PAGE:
Cities: Skylines - PC Review

City building games have become something of a joke since the latest SimCity game was released. While would-be city planners have been clamoring for some quality city-building goodness all that we seem to be getting is a bug-infested steaming pile of garbage (SimCity), or a rerelease of the exact same game, but with a slightly different user interface (Cities XXL). This forces us to play games that are sometimes nearing two decades old since (SimCity 2000) because we are a sorely under-represented group of gamers

Cities: Skylines, pun intended but Colossal Order took on well, a colossal order when it decided to get into the city-building franchise since all that we, as gamers, have been provided over the last few years is nothing but trash and there were some big shoes to fill in the city simulation genre. Were they able to give us what we city-building fans have wanted?

In short, yes, Colossal Order gave us a city building game that was relatively bug free, balanced, gorgeous, and most important, it was FUN. Since SimCity's release I have been fervently awaiting some sort of gorgeous city building simulator where it actually worked and was something new since SimCity was such a massive let down. Come 2015 and Focus Home Entertainment releases Cities XXL only to find that it was more scam than anything else, given that it was the exact same game as Cities XL (we are talking the only difference being a user interface change). This left a very bad taste in our proverbial mouths as we were betrayed by the only two real city building studios out there and we had nobody to turn to.

Then Cities: Skylines was announced and as more and more footage was released we began to hope again and fortunately Colossal Order pulled it off. They gave us Cities: Skylines and it is glorious. From the moment you start the game you are greeted with a simple yet familiar start menu and once you start your game and choose your location you are thrown into a graphically stunning world. The hills rolling in the distance, wind blowing through the trees, the bustling sounds of traffic, the laughter of children, the smell of industrial waste and the gush of running water; it is all there and it is amazing. I still load up Littleton, a small hamlet set in Riverrun (an area in the game) that bustles with activity and children and fun and fires and crime and broken water mains and the best part of it all?

It still thrives and survives as the days go on and, given Skylines' actual working state, you can go and fix all of these problems and help all of these people and you can manage your city! It is everything that I have wanted in a city building game. The coolest part? All of these things look stunning. Simply gorgeous. I will admit, on my first flyby of my small town I was immediately reminded of the small puppet village from Mr. Rogers' Neighborhood; I loved it. Whatever I was expecting going into Cities: Skylines, this was not it, this was a surprise, a very welcome surprise.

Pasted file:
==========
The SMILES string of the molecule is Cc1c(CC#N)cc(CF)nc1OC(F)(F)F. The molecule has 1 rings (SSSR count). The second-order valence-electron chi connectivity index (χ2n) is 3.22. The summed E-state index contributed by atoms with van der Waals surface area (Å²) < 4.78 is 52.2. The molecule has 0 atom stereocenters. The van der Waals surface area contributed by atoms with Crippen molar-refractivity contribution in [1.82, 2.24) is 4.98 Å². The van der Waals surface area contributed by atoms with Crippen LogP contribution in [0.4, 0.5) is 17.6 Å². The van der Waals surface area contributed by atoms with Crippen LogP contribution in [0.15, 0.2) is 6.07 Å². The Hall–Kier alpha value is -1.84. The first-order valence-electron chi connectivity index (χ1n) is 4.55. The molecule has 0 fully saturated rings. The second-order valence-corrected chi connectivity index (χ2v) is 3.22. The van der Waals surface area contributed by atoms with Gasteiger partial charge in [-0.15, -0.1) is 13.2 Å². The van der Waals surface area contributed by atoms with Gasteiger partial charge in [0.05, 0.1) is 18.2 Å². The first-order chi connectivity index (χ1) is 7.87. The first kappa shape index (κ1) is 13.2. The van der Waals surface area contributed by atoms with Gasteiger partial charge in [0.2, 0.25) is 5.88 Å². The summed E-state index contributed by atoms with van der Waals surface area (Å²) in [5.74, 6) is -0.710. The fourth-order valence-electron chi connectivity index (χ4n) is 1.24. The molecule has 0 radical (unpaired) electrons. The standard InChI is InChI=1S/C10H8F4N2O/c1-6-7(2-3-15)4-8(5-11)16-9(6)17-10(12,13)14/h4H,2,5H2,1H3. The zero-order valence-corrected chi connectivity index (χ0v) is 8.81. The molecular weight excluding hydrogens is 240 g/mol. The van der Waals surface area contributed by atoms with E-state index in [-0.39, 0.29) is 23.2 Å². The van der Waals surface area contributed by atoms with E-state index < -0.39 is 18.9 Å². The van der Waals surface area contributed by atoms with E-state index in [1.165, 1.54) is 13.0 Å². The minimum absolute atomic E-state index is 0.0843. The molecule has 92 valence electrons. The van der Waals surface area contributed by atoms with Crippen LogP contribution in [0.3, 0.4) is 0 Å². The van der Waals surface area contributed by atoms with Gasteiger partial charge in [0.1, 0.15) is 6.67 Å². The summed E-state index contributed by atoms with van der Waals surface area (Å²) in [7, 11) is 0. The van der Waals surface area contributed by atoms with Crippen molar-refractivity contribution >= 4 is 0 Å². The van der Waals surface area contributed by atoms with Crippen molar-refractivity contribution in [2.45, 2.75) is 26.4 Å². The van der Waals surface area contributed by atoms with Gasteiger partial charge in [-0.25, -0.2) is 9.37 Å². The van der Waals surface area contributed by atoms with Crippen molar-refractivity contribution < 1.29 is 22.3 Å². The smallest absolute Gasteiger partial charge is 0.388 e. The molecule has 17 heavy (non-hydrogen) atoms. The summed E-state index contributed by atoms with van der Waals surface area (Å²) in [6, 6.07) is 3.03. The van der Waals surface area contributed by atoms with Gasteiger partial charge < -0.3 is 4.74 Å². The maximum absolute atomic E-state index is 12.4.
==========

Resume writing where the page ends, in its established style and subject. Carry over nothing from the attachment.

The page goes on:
The one thing that I have always had an issue with in a city building simulator is the music. It gets repetitive fast and while Skylines' music is not terrible I found myself turning it off and simply listening to the sounds of my city. Using a full surround sound headset, like the SteelSeries Siberia Elite or the Kingston HyperX Cloud 2 is a must-have for this game since it sounds absolutely sublime. Birds chirping, cars honking, construction equipment clanking, the rush of water, every aspect of everyday life is captured and presented in a clear and clean manner.

I simply love it, though I admit after an hour or two I tend to just zone out and find myself becoming easily distracted; there were a few times that as my city was building I would minimize the screen and forget about it only to come back after an hour and find that have of my town has been burnt down or I am suddenly running at a deficit (not unlike real cities). Possibly having more songs added to the soundtrack would help, as what is there is fun and airy, there just was not enough of it to keep me engaged. Having a few more tracks may help pass the time as you will have plenty of periods where you are just observing your town as it grows.

The staples of city building are all here, from waste and water management to power and traffic management though there is nothing new, outside of the ability to do things like dam up rivers and a few other caveats. As a whole though, Cities: Skylines is one of the most rewarding and fun city simulators on the market today, the only real downside is that we had to wait so long for it to come out. Fortunately you can see that Skylines is a love of labor as Colossal Order seems to have done the impossible by bringing fans a title that is relatively bug free while capturing the essence of the classics like SimCity 2000.

I can say with absolutely certainty that I have not been so fulfilled with a city builder as I have been with Skylines. It is truly a treat for those of us that are fans, though admittedly their tutorials could use some tweaking, as new gamers may not be as comfortable as those of us with city planning experience. Cities: Skylines is truly a wonderful game that is giving the fans what they need the most, a game that they actually deserve after paying their hard-earned money.

Review by Robert
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